Terezia Mora wins 2018 Georg Büchner Prize for German literature | Books | DW | 29.10.2018
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Terezia Mora wins 2018 Georg Büchner Prize for German literature

The jury praised Hungarian-born Mora for her writings that grapple with the defining topics of our day: migration, outsiders, and loss of homeland. It is one of the most prestigious prizes for German-language literature.

Hungarian-born author Terezia Mora, who writes in German, will receive the €50,000 ($58,000) Georg Büchner prize, considered to be the most important award in the German literary world, on October 27 in a ceremony in the southwest German city of Darmstadt.

Mora's Book "Day in Day Out" is included in "100 German Must-Reads," a DW web special.

The Georg Büchner Prize is given to a German-language author "who has made a significant contribution to contemporary German cultural life." 

The academy highlighted Mora's focus on current issues: "In her novels and stories, Terezia Mora focuses on outsiders and people who have lost their homelands, precarious existences and people searching for something. With these topics she directly hits the nerve of our era."

The jury described her work as "powerful" and "intensively visual," also praising it for its "iconic accents" and "analytical sharpness."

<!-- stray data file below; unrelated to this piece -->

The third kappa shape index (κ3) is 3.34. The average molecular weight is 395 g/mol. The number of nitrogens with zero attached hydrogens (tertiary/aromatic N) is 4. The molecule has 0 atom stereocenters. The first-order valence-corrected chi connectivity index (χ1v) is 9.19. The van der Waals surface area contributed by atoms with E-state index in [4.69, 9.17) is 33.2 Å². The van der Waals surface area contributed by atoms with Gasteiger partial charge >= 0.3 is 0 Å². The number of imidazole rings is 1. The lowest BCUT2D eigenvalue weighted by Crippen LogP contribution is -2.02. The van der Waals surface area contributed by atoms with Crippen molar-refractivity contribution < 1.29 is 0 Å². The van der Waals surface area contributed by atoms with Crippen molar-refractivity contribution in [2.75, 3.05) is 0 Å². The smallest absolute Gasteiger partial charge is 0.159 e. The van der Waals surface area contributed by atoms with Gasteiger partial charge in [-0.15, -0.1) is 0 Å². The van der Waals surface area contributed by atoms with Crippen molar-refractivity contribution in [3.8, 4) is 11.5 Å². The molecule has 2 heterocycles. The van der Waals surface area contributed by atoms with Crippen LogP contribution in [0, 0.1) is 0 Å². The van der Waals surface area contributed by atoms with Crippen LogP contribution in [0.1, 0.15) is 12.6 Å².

Successful debut to prize-winning author

Mora was born in 1971 in Sopron, Hungary, and grew up speaking both German and Hungarian. In 1990, she moved to Berlin, where she still resides.

She made her literary debut in 1999 with the highly acclaimed Strange Material (Seltsame Materie), a collection of short stories.

Her most famous works include All Days (Alle Tage, 2004), The Only Man on the Continent (Der einzige Mann auf dem Kontinent, 2009), and The Monster (Das Ungeheuer, 2013), which was awarded the German Book Prize for the best German-language novel of the year.

Cover of Terezia Mora's book Alle Tage

Mora's book All Days was published in 2004

Mora is a member of the German Academy for Language and Literature.

The Georg Büchner Prize is named after the author of the play Woyzeck, one of Germany's most revolutionary stage dramas. The first prize was given out in 1923. It has been awarded by the Academy to an author writing in German every year since 1951.

Former winners of the prize form a who's who of German-language literary greats, including Erich Kästner (Germany; 1957), Günter Grass (Germany; 1965) and Thomas Bernhard (Austria; 1979). More recent awardees have included Elfride Jelinek (Austria, 1998) and Jan Wagner (Germany, 2017).

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